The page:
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March 3, 2010



DiNapoli: Due Diligence on
Rhino Stadium Project Was Lacking

Due to the lack of due diligence performed on the Rochester Rhinos Soccer Stadium project, one local and two state agencies did not undertake sufficient review and oversight to ascertain whether a $19 million public grant was a good investment of taxpayer dollars, according to an audit released by State Comptroller Thomas P. DiNapoli at a Rochester news conference today. DiNapoli’s report calls for improvements in the oversight of state legislative grants across the state. The audit period covered 2003 to early 2008.

“I understand and appreciate the importance of pursuing economic development projects,” said DiNapoli. “But spending taxpayer dollars without ensuring that a project has a reasonable chance of success is bad business. At least one of the agencies involved in this project should have kept their eyes on the bottom line. Someone should have stepped up to protect the taxpayers’ investment.

“There are lessons to be learned from this, and Mayor Duffy and his administration did a good job salvaging this project after the original owners failed,” DiNapoli added, noting that the audit period started in 2003, several years before Duffy took office.

DiNapoli’s audit concluded that the Empire State Development Corporation (ESDC), Dormitory Authority of the State of New York (DASNY) and the Rochester Urban Renewal Agency (RURA) never determined the project’s business-worthiness and overall feasibility, claiming they believed they had little control over the project because it was funded by a state legislative appropriation. In addition to the $19 million already spent on the project, another $4 million is underway, and the City of Rochester must take on the financial obligation of maintaining the stadium.

“I’d like to thank Comptroller DiNapoli for his continuing efforts to make sure state funds are spent appropriately,” Mayor Robert J. Duffy said. “It is unfortunate that the City has had to commit some of its limited resources to this project in a way that was not anticipated. We took responsibility for a failed project in order to finish it in a fully accountable fashion and we will continue to work with the Comptroller’s Office to increase oversight and transparency.”

Among the audit’s findings:

  • Neither ESDC, DASNY nor RURA assumed lead agency responsibility for the project to coordinate oversight. ESDC and DASNY did not believe a lead agency was necessary, and RURA believed the state was responsible for protecting state moneys;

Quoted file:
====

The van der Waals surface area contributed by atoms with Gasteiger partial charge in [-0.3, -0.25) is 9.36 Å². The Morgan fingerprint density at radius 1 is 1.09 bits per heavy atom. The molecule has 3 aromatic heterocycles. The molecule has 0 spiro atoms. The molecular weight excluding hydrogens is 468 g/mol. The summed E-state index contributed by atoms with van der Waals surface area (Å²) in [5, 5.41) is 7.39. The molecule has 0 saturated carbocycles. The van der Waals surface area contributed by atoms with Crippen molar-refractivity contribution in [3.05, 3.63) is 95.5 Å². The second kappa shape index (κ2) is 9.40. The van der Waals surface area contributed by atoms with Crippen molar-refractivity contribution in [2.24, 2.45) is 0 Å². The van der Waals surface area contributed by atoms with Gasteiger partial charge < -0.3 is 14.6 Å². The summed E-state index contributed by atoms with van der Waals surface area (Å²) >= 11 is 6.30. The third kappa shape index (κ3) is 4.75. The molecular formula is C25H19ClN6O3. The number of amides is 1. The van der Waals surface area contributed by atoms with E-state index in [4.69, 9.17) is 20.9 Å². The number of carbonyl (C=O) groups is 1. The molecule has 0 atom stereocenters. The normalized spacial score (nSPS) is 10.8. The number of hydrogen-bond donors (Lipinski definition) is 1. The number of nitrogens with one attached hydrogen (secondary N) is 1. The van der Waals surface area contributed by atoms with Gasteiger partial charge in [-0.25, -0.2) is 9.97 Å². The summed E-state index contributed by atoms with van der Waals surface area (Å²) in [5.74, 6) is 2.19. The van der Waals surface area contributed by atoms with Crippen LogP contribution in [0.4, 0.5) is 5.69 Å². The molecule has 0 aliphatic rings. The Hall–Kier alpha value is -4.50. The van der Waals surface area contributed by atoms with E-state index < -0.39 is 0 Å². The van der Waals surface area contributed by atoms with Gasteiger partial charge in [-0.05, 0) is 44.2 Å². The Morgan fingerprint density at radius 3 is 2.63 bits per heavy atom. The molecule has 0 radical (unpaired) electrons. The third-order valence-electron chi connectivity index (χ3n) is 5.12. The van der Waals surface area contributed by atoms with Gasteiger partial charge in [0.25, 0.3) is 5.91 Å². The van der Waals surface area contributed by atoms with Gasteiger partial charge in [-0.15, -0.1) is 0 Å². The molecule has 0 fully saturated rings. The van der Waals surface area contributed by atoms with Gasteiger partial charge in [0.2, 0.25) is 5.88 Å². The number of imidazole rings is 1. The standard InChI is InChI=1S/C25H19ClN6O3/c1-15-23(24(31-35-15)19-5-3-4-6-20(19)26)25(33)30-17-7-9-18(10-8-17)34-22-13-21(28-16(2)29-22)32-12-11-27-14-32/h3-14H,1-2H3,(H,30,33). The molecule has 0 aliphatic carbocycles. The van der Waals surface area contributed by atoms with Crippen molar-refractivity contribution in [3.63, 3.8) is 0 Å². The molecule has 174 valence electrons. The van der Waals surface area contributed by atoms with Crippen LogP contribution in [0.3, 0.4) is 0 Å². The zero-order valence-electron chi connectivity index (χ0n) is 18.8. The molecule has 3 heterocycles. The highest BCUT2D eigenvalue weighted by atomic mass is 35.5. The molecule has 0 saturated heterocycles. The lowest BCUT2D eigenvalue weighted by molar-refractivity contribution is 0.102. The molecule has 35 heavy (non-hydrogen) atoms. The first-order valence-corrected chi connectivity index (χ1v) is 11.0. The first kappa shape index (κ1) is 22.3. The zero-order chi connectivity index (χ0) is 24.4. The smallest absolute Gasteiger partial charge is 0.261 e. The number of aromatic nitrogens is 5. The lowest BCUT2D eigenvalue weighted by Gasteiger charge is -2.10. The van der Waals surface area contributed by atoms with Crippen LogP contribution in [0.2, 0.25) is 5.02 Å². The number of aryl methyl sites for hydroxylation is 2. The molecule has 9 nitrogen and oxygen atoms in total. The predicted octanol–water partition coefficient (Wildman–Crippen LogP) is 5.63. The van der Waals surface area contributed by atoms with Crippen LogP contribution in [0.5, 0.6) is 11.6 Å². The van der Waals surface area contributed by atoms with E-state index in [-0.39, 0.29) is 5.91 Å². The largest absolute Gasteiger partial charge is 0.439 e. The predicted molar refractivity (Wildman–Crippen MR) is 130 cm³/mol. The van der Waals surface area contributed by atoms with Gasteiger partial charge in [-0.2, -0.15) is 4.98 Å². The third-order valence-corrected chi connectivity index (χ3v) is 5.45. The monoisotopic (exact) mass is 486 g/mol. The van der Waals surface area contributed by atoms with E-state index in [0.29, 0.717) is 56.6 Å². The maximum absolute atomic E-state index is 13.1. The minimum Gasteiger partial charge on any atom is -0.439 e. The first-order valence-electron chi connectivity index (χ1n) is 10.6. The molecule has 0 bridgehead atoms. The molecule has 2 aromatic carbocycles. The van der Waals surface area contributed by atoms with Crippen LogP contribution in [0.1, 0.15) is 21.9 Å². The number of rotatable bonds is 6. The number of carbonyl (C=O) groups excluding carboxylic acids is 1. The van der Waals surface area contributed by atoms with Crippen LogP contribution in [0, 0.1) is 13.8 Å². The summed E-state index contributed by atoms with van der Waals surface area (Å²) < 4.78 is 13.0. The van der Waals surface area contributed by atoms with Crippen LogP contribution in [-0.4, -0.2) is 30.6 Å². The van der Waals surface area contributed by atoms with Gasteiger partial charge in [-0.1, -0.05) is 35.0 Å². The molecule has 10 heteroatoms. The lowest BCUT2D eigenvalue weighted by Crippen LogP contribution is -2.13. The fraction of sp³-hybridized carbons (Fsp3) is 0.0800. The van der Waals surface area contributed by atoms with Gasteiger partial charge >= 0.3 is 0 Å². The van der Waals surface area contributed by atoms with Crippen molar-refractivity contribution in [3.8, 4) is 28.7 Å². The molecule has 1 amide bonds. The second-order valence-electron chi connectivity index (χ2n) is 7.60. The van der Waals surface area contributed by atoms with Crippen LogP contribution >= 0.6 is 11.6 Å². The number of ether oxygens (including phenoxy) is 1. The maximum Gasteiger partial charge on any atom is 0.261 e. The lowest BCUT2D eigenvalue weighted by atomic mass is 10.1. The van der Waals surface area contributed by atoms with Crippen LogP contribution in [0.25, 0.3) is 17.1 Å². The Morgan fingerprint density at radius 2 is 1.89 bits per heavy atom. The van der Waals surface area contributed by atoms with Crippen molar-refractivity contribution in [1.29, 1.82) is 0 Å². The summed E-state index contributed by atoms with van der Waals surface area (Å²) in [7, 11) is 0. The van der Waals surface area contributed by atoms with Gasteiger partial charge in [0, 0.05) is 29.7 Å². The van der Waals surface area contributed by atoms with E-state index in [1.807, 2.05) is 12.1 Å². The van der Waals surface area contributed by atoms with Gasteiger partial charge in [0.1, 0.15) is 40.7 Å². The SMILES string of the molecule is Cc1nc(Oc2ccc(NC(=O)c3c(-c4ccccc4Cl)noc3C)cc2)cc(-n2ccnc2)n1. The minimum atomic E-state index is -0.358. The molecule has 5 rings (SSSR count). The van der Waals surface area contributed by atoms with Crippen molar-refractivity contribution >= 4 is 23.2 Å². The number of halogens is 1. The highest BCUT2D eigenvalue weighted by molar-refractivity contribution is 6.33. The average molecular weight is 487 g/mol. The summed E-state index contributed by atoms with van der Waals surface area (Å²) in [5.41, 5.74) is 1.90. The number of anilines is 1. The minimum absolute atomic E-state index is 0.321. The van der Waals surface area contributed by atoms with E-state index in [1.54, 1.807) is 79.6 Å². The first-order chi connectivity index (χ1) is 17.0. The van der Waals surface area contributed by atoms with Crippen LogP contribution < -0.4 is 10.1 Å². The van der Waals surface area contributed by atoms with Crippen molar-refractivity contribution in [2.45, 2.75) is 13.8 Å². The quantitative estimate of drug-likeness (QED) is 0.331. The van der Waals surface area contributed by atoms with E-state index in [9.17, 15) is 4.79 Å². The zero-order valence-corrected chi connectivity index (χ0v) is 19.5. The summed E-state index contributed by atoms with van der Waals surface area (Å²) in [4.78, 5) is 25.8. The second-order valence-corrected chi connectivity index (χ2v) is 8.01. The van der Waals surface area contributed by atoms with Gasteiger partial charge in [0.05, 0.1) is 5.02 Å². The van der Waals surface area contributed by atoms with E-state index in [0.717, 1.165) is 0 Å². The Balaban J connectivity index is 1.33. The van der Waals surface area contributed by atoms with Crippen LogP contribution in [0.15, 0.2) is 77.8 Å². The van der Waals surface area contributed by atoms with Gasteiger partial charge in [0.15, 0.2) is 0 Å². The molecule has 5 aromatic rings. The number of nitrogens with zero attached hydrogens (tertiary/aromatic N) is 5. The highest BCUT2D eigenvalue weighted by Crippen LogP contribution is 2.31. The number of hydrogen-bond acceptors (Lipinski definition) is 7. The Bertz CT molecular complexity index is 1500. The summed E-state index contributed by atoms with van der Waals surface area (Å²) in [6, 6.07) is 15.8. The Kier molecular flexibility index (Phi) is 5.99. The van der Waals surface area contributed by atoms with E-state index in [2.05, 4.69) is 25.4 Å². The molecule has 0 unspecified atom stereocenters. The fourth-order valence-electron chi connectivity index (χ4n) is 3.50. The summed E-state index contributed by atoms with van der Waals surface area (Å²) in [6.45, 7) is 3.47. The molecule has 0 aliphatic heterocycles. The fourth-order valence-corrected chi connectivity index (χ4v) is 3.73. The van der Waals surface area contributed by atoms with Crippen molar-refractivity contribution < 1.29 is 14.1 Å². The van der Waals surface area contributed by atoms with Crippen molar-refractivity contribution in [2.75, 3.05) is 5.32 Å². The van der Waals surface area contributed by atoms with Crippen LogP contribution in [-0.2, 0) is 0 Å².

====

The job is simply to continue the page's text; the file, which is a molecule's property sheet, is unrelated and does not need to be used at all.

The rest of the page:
• ESDC accepted an inadequate business plan that contained unsupported financial data, and DASNY did not require a business plan at all. ESDC did not verify the accuracy of the stadium owners’ projections;
  • ESDC analysts prepared a finance summary for the ESDC board which wrongly concluded the owners could cover any cost overruns;
  • No agency conducted its own cost-benefit analysis to independently assess the project’s viability, even though an ESDC internal email concluded it was “almost a given that the economic and fiscal benefits are far less than the State investment;"
  • ESDC’s and DASNY’s approval was merely a pro forma exercise and included no meaningful risk analysis; and
  • Despite early indications that the project was in trouble, state moneys continued to fund it because no agency was monitoring project finances.

Although taxpayers may never see a full return on their $19 million investment, DiNapoli’s auditors confirmed that state funds were used strictly for the project.

Agencies involved in this project would likely have come to the same conclusions contained in DiNapoli’s audit if they performed adequate due diligence.

DiNapoli recommended that:

  • A lead agency be designated to approve, administer and supervise the project receiving assistance and monitor the project through completion before any government funds are spent;
  • Before state funds are committed, the lead agency should determine that the recipient of the funds is financially stable;
  • The lead agency should reevaluate any projects when significant budget, and/or financing changes are determined;
  • ESDC and/or DASNY should have definitive policies and procedures in place to verify and support all figures presented to its respective Board’s for the approval of state funding. All funding and expenses should accurately represent the project and be directly related to the grant funds being approved;
  • The city’s RURA should review all materials necessary and perform evaluations of the stadium project on a regular periodic basis to ensure that all contractual obligations are fulfilled;
  • State agencies should perform a cost-benefit analysis before distributing grants to ensure prudent spending of state funds; and
  • DASNY should perform periodic physical observation of projects prior to disbursing funds.

In their responses, state agency and local officials agree, in part, with the audit’s findings and recommendations, but contend that, to the extent they were responsible for reviewing the PAETEC Park project, they completed any reviews that were necessary and feasible.

Click here for a copy of the audit.

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